Before I forget, you can’t spell the name of WikiLeaks front man Julian Assange without using a-s-s.
OK, with that out of the way, the traditional media outlets who have enabled WikiLeaks are now coming to the conclusion that this whole leaking game is beyond a bit tricky; it’s now actually dangerous.
Not for the leakers, of course, but rather for the named sources who haven’t been scrubbed (or in the vernacular, redacted) from said leaks. From the above New York Times link (and the NYT was one of WikiLeaks staunch – and now is concerned – enablers):
A sampling of the documents showed that the newly published cables included the names of some people who had spoken confidentially to American diplomats and whose identities were marked in the cables with the warning “strictly protect.”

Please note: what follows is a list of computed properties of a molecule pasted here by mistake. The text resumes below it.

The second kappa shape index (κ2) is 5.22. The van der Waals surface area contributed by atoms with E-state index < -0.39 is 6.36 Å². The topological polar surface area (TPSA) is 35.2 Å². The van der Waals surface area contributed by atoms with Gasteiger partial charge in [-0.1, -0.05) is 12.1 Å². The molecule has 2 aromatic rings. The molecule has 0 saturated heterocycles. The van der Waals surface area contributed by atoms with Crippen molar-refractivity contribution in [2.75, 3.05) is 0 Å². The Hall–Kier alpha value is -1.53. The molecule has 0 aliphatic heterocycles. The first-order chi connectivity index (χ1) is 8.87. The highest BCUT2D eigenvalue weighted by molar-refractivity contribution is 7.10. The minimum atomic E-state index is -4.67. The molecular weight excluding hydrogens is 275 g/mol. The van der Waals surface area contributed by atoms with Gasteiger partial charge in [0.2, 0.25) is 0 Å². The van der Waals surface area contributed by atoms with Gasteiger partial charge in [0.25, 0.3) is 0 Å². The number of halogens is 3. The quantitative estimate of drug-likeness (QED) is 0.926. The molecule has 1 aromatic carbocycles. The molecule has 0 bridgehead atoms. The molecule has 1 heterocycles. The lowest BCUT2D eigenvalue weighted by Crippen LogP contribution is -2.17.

State Department officials and human rights activists have been concerned that such diplomatic sources, including activists, journalists and academics in authoritarian countries, could face reprisals, including dismissal from their jobs, prosecution or violence.
At least one WikiLeaks enabler is now wringing their hands and for good reason: they have some amount of culpability in the creation of the WikiLeaks monster.
And did I already say you can’t spell Assange without a-s-s? I did? Good.
As the Brothers Gibb said back in the day:
And now it’s all right, it’s O.K.
And you may look the other way.
We can try to understand
The New York Times’ effect on man.